Just got my Feb FWW. One tip mentions a shelf liner on a push stick.
The 3rd world has never heard of a shelf liner. Please give me an idea
of what it made of so can get something similar.
eat the samoosa to reply
Ahh! The push stick had me bamboozled for a bit. Sounded like a hot dog
on a stick or summat.
They're talking about a sheet of rubber-like material with holes in it.
If you search in the router section of some suppliers, they sell
something similar for keeping flat stock from skittering around while
you rout it. Advantage being no clamps. Glue some of this to a push
stick and you now have a push stick which will not slip. The shelf liner
version is much thinner and cheaper than that sold for routing.
Slick for lining bathroom drawers with slidy bottom. Bit of sprat
adhesive in the corners and items stay pretty well in place instead of
sliding to the back.
On Sun, 01 Apr 2007 06:07:51 GMT, Lobby Dosser
Shelf liners work most of the time for me IF I double it up and
periodically rinse and hang them to dry.
Speaking of shelf liner, does anyone have a source for thin rolled
cork. I think this rubber shelf lining is a royal pain in my cabinets.
Dunno ... DAGS and see.
Or else just drive around New Jersey for a while ;-)
This link might work for you ... I used "cork sheet" as the search term.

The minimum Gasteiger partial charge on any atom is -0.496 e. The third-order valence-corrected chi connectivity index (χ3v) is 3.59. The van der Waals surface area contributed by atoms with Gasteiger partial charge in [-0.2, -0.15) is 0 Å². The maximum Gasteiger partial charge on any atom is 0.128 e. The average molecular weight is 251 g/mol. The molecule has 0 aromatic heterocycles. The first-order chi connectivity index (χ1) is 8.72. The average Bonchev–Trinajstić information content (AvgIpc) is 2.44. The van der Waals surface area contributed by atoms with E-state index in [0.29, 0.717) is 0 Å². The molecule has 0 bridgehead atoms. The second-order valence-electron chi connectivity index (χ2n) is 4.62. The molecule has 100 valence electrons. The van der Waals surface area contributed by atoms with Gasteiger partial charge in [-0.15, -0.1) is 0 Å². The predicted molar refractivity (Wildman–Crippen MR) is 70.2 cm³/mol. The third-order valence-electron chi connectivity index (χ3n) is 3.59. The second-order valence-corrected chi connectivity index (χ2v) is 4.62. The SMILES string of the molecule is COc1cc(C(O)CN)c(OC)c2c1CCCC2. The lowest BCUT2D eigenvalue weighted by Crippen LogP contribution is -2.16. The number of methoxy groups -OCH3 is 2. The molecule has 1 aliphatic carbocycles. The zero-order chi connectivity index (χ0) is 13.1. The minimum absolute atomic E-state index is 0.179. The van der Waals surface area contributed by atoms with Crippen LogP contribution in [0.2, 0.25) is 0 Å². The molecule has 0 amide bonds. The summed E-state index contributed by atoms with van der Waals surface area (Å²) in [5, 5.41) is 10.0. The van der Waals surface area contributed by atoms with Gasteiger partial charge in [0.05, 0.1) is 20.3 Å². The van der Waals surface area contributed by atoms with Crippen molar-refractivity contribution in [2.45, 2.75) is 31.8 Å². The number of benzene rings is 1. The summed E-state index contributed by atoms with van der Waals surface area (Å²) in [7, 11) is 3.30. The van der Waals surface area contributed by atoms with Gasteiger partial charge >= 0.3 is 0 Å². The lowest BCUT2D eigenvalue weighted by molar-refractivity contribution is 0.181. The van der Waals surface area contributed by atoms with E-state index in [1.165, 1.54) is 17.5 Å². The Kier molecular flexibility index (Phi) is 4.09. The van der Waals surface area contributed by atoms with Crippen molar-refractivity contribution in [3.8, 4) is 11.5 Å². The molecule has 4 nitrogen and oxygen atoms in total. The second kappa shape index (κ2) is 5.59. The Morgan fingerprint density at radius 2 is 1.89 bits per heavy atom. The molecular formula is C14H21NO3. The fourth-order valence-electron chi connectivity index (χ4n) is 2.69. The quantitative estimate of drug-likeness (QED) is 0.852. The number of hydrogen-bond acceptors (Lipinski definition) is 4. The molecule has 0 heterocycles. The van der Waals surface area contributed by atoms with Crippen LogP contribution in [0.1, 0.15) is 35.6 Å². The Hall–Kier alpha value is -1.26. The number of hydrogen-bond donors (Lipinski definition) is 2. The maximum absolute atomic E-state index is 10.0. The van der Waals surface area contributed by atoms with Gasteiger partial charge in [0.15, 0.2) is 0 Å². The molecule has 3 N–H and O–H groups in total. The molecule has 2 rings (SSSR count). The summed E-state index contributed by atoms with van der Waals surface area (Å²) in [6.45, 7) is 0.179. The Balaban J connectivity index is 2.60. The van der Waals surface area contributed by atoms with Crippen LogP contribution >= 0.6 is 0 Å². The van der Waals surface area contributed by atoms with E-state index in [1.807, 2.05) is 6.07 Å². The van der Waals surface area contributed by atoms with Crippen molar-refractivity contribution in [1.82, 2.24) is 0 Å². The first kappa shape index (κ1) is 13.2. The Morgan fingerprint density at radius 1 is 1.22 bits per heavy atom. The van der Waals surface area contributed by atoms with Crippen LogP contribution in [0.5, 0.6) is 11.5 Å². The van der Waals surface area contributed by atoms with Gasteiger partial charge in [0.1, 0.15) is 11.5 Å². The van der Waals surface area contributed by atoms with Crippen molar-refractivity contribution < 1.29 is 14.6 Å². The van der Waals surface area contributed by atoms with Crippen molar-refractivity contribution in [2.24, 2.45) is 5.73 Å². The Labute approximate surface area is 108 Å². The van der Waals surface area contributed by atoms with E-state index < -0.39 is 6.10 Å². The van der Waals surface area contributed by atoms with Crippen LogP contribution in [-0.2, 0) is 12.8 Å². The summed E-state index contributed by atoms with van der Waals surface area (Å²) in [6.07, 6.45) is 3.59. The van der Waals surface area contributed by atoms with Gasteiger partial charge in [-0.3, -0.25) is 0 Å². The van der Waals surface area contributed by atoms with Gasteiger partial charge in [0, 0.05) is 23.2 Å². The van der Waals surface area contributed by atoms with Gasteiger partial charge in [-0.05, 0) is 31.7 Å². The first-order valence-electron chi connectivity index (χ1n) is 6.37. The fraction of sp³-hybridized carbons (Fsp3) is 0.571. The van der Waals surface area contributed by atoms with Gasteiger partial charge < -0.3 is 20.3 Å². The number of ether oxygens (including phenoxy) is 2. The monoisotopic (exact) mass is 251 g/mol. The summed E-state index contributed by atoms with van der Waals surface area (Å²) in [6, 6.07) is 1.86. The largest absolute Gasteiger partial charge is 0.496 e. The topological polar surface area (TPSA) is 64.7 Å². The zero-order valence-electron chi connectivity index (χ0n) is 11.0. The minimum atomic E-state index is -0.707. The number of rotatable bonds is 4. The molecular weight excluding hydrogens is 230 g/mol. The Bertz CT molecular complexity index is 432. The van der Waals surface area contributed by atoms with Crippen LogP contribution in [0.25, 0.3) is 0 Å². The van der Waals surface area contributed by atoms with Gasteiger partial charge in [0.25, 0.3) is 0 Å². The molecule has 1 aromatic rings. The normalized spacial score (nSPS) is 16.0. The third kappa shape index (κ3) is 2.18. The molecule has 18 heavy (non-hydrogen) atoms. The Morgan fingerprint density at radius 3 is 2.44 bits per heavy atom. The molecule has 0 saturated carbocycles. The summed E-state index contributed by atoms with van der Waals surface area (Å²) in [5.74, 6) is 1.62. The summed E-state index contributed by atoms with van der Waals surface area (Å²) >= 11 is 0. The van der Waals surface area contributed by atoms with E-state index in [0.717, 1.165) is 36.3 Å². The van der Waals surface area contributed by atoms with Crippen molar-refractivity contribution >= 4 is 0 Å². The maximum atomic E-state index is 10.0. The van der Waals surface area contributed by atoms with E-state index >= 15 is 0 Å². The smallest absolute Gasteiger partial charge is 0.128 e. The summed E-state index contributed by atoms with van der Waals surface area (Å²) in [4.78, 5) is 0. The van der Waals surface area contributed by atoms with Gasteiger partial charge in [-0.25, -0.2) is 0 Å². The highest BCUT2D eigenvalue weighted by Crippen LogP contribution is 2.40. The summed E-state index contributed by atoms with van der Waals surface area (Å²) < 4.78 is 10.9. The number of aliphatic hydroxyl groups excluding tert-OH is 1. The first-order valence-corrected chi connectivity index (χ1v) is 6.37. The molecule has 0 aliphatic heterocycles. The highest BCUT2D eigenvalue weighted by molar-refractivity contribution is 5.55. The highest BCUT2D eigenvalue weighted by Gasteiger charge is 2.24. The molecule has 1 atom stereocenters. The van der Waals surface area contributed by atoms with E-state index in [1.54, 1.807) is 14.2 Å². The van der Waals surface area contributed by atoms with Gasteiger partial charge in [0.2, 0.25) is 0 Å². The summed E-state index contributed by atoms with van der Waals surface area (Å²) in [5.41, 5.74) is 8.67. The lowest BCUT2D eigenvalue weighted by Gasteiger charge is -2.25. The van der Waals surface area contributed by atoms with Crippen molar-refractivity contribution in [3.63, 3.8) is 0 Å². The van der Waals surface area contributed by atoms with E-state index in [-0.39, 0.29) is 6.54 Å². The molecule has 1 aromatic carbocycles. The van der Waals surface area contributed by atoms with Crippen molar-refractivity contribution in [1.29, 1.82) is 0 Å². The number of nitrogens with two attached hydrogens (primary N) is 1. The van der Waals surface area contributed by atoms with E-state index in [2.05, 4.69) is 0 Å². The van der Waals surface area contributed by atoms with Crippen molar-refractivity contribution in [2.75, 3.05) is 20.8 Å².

It looks like the Meijer site (http://www.meijer.com /) is rejecting
Firefox ... I can't imagine it throwing a 404 error when I click on
"Products" ... but it does. So I clicked on another link and got the
same response. I have Opera, Netscape and MSIE here, but darned if I'm
going to fire them up so I can spend money with someone. If they want me
to respond to their website, their website will have to respond to my
This rubber "woven" material is commonly sold in numerous stores. I
have used one to hold small pieces while routing. Also used under
rugs to keep them from slipping. I've seen varying qualities of this
material. Comes in many colors. Be careful--because rubber contains
sulphur it can react with many materials and permanently "stain" them.
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